In a continued period of falling energy prices, for oil and natural gas as well as renewables, and in an era when energy use in the U.S. has not increased in decades (despite the increase in population), Congress passed an energy bill.
The Energy Efficiency Improvement Act of 2015, S. 535, a portion of this bill was formerly known as the Better Buildings Act of 2015, passed the House of Representatives last week and on April 23rd was presented to the President for signature. Senators Rob Portman, R-Ohio, and Jeanne Shaheen, D-New Hampshire have been working to get an energy efficiency bill passed for years and they have now succeeded, although this bill has no mandates and only requires the federal government (and no one else) to undertake some very modest, low cost, acts.
Senate bill 535 requires the General Services Administration to develop and “publish” model leasing provisions to encourage building owners and tenants to use greater cost-effective energy efficiency and water efficiency measures in commercial buildings; and, develop policies and practices to implement the measures for the realty services provided by the GSA to agencies.
The bill amends the Energy Independence and Security Act of 2007 to require the Department of Energy to “study” the feasibility of improving energy efficiency in commercial buildings through the design and construction of spaces with high-performance energy efficiency measures.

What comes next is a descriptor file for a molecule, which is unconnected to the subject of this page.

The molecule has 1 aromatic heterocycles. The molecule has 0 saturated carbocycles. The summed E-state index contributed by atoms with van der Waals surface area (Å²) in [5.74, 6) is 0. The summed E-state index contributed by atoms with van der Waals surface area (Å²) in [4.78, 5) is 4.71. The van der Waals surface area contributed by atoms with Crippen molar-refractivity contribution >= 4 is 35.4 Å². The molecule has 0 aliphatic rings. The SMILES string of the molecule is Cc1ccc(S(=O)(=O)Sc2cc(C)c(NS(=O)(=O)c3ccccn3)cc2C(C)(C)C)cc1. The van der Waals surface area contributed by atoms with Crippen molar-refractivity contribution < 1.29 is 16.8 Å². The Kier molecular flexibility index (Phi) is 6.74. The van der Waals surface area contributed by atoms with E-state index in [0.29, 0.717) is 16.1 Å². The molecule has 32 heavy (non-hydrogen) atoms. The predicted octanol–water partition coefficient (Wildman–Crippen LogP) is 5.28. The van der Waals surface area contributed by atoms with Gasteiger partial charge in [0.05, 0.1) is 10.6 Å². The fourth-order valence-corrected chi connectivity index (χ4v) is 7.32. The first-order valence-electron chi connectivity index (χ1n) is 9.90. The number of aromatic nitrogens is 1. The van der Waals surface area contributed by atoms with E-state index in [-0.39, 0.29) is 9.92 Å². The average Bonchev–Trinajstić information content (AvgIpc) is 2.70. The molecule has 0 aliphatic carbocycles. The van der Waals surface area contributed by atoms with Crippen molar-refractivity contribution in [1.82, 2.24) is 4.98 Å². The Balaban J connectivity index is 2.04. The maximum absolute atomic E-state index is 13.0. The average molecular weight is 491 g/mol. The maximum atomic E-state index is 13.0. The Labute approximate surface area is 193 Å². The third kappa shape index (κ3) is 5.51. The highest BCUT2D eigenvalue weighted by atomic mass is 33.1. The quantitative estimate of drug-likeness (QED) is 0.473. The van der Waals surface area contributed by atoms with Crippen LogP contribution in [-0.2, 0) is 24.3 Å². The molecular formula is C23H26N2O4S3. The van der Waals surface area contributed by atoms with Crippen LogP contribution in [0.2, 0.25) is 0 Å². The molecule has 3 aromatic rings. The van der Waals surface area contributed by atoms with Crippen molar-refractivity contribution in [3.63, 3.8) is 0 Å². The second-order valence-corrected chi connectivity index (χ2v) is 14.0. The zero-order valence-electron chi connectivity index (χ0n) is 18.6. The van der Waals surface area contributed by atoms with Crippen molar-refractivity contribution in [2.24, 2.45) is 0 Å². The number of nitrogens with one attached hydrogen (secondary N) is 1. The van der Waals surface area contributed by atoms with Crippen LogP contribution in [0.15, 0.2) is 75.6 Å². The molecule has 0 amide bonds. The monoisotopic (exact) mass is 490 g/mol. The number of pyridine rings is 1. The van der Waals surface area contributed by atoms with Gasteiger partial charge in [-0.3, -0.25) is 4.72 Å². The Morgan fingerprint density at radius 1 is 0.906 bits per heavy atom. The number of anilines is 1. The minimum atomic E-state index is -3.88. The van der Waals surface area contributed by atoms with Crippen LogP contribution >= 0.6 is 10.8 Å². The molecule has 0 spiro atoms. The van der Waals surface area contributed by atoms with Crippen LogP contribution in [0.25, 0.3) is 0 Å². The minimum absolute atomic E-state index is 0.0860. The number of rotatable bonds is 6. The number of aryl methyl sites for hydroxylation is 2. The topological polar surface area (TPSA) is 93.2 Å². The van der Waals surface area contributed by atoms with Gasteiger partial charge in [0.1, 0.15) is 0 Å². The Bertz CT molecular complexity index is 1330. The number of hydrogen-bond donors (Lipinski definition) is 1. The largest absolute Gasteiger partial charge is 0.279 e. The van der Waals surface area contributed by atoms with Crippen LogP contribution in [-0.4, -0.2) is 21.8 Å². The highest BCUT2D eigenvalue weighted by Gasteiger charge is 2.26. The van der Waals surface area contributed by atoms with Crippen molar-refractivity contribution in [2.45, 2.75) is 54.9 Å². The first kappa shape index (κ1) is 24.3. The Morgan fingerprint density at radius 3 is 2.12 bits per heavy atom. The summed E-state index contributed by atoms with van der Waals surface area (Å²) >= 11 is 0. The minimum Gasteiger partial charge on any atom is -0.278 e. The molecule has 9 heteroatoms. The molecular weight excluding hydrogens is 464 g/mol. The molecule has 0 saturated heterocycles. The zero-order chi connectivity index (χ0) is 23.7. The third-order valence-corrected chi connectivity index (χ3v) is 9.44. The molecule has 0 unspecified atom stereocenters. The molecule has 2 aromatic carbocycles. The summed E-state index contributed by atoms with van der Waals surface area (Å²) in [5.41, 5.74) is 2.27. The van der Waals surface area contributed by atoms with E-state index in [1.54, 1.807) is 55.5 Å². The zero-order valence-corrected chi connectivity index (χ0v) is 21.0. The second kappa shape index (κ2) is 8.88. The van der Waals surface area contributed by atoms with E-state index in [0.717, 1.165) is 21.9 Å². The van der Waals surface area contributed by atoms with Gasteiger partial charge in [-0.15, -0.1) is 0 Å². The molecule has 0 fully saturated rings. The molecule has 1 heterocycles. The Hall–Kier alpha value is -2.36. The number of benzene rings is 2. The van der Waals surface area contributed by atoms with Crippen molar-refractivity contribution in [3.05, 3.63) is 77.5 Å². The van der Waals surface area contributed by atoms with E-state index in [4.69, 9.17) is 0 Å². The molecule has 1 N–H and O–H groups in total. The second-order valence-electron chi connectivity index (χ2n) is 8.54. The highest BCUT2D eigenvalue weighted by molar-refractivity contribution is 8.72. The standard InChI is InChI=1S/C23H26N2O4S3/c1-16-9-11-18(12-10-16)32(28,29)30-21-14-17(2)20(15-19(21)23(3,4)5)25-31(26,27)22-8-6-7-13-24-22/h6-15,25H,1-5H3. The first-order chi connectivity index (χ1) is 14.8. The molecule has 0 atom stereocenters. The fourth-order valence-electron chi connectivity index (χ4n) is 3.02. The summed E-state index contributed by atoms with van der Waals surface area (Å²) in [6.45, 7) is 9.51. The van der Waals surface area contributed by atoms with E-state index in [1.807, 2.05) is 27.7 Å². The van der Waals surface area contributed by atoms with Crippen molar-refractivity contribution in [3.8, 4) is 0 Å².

This bill also amends the Energy Policy and Conservation Act to provide additional energy conservation standards for grid-enabled water heaters for use as part of an electric thermal storage or demand response program. Apparently the import of that is to exempt certain electric resistance water heaters used in demand response programs from pending DOE regulations.
Codifying the current practice, this legislation also requires a federal agency leasing space in a building without an Energy Star label to include in its lease provisions requirements that the space’s energy efficiency be measured against a nationally-recognized benchmark. The agency must also meet certain energy consumption disclosure requirements or explain why it does not.
DOE is now required to maintain a database for storing and making available public energy-related information on commercial and multifamily buildings.
Arguably the most significant new program to come out of this bill is that,
The Administrator of the Environmental Protection Agency, in consultation with the Secretary of Energy, shall develop a voluntary program within the Energy Star program established by section 324A of the Energy Policy and Conservation Act (42 U.S.C. 6294a), which may be known as Tenant Star, to promote energy efficiency in separate spaces leased by tenants or otherwise occupied within commercial buildings.”
Within Tenant Star, the EPA may develop a voluntary program to recognize commercial building owners and tenants that use high-performance energy efficiency measures in the design and construction of leased spaces.
Tenant Star will present business opportunities and may some day be a market driver in the commercial real estate sector. Such is close enough for government work.